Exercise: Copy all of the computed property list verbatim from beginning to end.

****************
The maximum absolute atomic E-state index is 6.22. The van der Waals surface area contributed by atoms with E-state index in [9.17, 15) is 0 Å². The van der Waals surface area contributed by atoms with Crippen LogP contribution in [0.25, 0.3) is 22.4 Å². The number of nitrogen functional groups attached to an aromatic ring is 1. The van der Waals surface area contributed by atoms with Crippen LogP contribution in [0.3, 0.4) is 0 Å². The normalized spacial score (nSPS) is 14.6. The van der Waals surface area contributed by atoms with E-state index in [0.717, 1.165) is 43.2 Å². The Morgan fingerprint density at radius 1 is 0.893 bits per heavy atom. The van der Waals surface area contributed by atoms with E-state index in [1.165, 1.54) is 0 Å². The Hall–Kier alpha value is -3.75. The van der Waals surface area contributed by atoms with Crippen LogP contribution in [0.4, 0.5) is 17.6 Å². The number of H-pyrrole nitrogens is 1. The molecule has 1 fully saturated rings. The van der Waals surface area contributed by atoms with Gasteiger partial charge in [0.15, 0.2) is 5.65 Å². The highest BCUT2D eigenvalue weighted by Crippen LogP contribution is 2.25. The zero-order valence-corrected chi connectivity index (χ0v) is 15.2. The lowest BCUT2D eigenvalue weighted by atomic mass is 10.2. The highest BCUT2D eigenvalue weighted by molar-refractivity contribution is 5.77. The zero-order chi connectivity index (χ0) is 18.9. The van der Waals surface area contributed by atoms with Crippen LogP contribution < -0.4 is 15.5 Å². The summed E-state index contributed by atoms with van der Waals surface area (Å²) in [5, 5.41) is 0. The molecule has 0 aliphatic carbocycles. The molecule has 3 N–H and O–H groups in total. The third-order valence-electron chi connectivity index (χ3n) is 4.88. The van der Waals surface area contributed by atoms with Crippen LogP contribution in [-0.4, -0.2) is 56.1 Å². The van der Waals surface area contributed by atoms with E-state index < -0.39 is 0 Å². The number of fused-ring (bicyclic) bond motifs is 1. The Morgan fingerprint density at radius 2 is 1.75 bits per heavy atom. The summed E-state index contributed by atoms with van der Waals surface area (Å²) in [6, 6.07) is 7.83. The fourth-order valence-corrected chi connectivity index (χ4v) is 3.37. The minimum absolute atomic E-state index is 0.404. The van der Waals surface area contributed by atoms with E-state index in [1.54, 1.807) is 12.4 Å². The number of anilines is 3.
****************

The maximum absolute atomic E-state index is 6.22. The van der Waals surface area contributed by atoms with E-state index in [9.17, 15) is 0 Å². The van der Waals surface area contributed by atoms with Crippen LogP contribution in [0.25, 0.3) is 22.4 Å². The number of nitrogen functional groups attached to an aromatic ring is 1. The van der Waals surface area contributed by atoms with Crippen LogP contribution in [0.3, 0.4) is 0 Å². The normalized spacial score (nSPS) is 14.6. The van der Waals surface area contributed by atoms with E-state index in [0.717, 1.165) is 43.2 Å². The Morgan fingerprint density at radius 1 is 0.893 bits per heavy atom. The van der Waals surface area contributed by atoms with E-state index in [1.165, 1.54) is 0 Å². The Hall–Kier alpha value is -3.75. The van der Waals surface area contributed by atoms with Crippen LogP contribution in [0.4, 0.5) is 17.6 Å². The number of H-pyrrole nitrogens is 1. The molecule has 1 fully saturated rings. The van der Waals surface area contributed by atoms with Gasteiger partial charge in [0.15, 0.2) is 5.65 Å². The highest BCUT2D eigenvalue weighted by Crippen LogP contribution is 2.25. The zero-order valence-corrected chi connectivity index (χ0v) is 15.2. The lowest BCUT2D eigenvalue weighted by atomic mass is 10.2. The highest BCUT2D eigenvalue weighted by molar-refractivity contribution is 5.77. The zero-order chi connectivity index (χ0) is 18.9. The van der Waals surface area contributed by atoms with Crippen LogP contribution < -0.4 is 15.5 Å². The summed E-state index contributed by atoms with van der Waals surface area (Å²) in [5, 5.41) is 0. The molecule has 0 aliphatic carbocycles. The molecule has 3 N–H and O–H groups in total. The third-order valence-electron chi connectivity index (χ3n) is 4.88. The van der Waals surface area contributed by atoms with Crippen LogP contribution in [-0.4, -0.2) is 56.1 Å². The van der Waals surface area contributed by atoms with E-state index < -0.39 is 0 Å². The number of fused-ring (bicyclic) bond motifs is 1. The Morgan fingerprint density at radius 2 is 1.75 bits per heavy atom. The summed E-state index contributed by atoms with van der Waals surface area (Å²) in [6, 6.07) is 7.83. The fourth-order valence-corrected chi connectivity index (χ4v) is 3.37. The minimum absolute atomic E-state index is 0.404. The van der Waals surface area contributed by atoms with E-state index in [1.54, 1.807) is 12.4 Å². The number of anilines is 3.